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Sunday, February 15, 2015

Ray Davies Leads Menace To Victory at MC38 Australian Season Championship

Howard Spencer’s Menace sailing for the Royal Akarana Yacht Club in Auckland opened its 2015 MC38 Australian Season Championship with a decisive 10 point break at the Summer Pittwater Regatta that wrapped up today, Sunday February 15, 2015.
Photo: Bob Fowler
Victory was always the intention and the owner is delighted said boat captain Chris Reid this afternoon as those not on a flight back to New Zealand tonight packed up Menace for delivery back to Woolwich Dock.
Photo: Bob Fowler
“It’s a nice little jump to start with. We were expecting it to be a tightly fought battle, this fleet is packed full of great sailors.We have a very good group on Menace. When you get into situations it’s not a big deal; there’s no yelling…it’s a happy boat,” Reid said. 
Photo: Bob Fowler
As the Australian fleet lay idle over Christmas, Menace campaigned the Auckland summer. Time on the water combined with the talent and tactical nous of Ray Davies from Emirates Team New Zealand and other world class sailors delivered fat gains to the foreign entry.
Photo: Bob Fowler
Second by 10 points was John Bacon’s local Dark Star, a win and a second bringing them up from yesterday’s third overall on progressive points, and the final placegetter in the seven-race series was Royal Prince Alfred clubmate Hooligan, skippered by Marcus Blackmore.
Photo: Bob Fowler
A full U turn for Leslie Green’s Ginger (CYCA) started with them in a wretched place yesterday, forced to send the rigger on board aloft to make temporary repairs on a mast track problem that cost two full race scores, and boat of the day today, owing to a win and two seconds.

“It was great the boys re-grouped. Will Parker from Sydney Rigging did a terrific job to get us racing again yesterday. We would have liked a top three finish overall but that wasn’t realistic after what happened with the mast track. We are happy with fifth," Ginger’s tactician David Chapman said.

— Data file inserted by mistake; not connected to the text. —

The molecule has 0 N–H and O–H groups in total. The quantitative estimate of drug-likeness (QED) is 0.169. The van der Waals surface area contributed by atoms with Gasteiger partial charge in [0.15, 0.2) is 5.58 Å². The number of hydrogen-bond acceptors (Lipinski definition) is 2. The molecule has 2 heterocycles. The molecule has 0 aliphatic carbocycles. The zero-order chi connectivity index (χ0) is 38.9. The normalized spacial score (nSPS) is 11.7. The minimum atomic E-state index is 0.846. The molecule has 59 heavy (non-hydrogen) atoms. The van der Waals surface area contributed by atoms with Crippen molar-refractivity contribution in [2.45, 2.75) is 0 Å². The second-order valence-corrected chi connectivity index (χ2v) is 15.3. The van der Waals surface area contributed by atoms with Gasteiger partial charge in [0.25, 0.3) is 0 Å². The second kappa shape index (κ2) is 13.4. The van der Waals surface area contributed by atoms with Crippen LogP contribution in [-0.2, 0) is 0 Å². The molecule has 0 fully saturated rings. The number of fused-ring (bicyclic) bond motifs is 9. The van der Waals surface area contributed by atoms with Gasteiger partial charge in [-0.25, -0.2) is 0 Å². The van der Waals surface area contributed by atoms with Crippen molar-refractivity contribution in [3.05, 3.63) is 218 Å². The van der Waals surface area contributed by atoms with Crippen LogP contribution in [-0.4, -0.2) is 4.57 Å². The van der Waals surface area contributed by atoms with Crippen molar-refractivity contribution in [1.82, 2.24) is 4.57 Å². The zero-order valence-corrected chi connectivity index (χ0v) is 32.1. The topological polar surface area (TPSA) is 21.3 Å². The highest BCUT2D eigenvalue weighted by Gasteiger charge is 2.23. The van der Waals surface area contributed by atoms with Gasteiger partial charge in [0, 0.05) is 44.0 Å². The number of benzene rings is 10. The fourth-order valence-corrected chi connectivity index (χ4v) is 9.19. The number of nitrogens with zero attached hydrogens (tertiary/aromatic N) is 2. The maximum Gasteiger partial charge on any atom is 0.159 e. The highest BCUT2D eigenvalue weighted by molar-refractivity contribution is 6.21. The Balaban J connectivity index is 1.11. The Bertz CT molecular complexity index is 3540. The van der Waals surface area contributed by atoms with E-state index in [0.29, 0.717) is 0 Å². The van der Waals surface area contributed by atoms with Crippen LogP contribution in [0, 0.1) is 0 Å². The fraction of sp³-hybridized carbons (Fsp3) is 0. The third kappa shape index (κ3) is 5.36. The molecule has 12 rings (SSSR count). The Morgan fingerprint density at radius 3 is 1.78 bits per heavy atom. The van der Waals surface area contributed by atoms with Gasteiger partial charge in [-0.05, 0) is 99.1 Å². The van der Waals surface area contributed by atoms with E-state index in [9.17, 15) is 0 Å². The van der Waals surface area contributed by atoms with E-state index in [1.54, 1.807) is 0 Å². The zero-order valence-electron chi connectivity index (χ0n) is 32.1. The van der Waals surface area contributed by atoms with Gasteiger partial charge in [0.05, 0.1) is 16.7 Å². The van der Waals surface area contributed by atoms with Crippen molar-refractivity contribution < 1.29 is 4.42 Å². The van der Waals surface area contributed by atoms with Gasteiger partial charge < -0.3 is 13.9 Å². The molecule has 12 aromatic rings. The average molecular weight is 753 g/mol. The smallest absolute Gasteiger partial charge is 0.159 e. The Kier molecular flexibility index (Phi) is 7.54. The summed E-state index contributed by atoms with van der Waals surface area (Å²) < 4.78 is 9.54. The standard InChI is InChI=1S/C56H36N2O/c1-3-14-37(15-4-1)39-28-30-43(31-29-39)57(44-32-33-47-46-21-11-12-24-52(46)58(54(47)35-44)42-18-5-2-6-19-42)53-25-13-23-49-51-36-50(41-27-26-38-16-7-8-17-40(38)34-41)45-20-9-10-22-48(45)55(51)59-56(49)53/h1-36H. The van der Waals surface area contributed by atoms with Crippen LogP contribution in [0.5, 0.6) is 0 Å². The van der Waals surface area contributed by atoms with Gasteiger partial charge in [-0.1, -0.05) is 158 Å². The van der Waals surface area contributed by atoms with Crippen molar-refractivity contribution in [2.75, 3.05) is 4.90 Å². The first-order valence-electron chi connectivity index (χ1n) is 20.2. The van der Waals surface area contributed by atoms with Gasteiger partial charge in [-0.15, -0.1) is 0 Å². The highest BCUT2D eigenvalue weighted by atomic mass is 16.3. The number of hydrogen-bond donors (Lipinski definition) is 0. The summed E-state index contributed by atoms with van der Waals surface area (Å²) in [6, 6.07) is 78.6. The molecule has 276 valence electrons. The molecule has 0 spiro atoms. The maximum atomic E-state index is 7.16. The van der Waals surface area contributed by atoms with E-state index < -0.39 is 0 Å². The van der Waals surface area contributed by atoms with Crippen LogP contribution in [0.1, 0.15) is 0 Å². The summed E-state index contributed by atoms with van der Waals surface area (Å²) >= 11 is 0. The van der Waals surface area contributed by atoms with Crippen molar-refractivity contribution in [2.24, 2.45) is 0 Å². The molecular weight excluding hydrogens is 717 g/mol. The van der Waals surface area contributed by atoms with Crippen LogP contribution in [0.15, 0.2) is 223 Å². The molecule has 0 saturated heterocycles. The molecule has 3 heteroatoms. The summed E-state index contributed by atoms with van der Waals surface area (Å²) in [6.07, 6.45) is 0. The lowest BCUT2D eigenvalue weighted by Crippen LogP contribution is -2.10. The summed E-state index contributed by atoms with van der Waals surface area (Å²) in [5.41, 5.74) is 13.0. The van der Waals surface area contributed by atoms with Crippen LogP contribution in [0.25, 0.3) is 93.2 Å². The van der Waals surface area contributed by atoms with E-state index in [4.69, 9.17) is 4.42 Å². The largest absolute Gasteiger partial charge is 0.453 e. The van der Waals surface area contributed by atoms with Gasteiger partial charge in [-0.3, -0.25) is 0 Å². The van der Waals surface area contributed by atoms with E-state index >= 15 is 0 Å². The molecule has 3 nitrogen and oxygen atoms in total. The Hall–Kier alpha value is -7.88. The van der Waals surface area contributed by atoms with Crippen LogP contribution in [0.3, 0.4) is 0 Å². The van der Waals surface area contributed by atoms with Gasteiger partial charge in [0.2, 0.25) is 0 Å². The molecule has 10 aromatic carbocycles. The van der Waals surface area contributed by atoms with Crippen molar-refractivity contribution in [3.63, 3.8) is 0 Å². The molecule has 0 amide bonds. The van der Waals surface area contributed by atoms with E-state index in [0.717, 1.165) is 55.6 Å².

“Menace is a bit crisper than us. It’s time on the water and they’ve had a full summer racing in Auckland. They menaced us on and off the water,” Chapman added.

Prominent offshore yachtsman Gordon Maguire’s first try out of an MC38 came as tactician of Chris Hancock’s Vino (MHYC) which finished fourth on the table. Maguire has oodles of cred, but on this tickled-up one design there’s a lengthy breaking in period to get the high-strung beast to cooperate. 

“Gordon did a really really good job; he also had to start to learn the boat while we were racing. We are on an improvement cycle. We have several new crew and new sails so we have to re-learn. These boats are stimulating to sail, it’s not hard to get good crew. The more top sailors who race on them and the more positive things they say, the more chance the class has to grow,” Hancock said.

Hancock reckons one of the best additions to the current regatta format is having international umpire Richard Slater in charge of the on-water umpiring.

“It’s changed the attitude of the owners towards racing, and each other, in a totally positive way. Instead of spending two hours in the jury room at the end of the day, it’s a whistle then one turn on the water, which is a significant penalty in these boats,” he said.

Lisa Ratcliff

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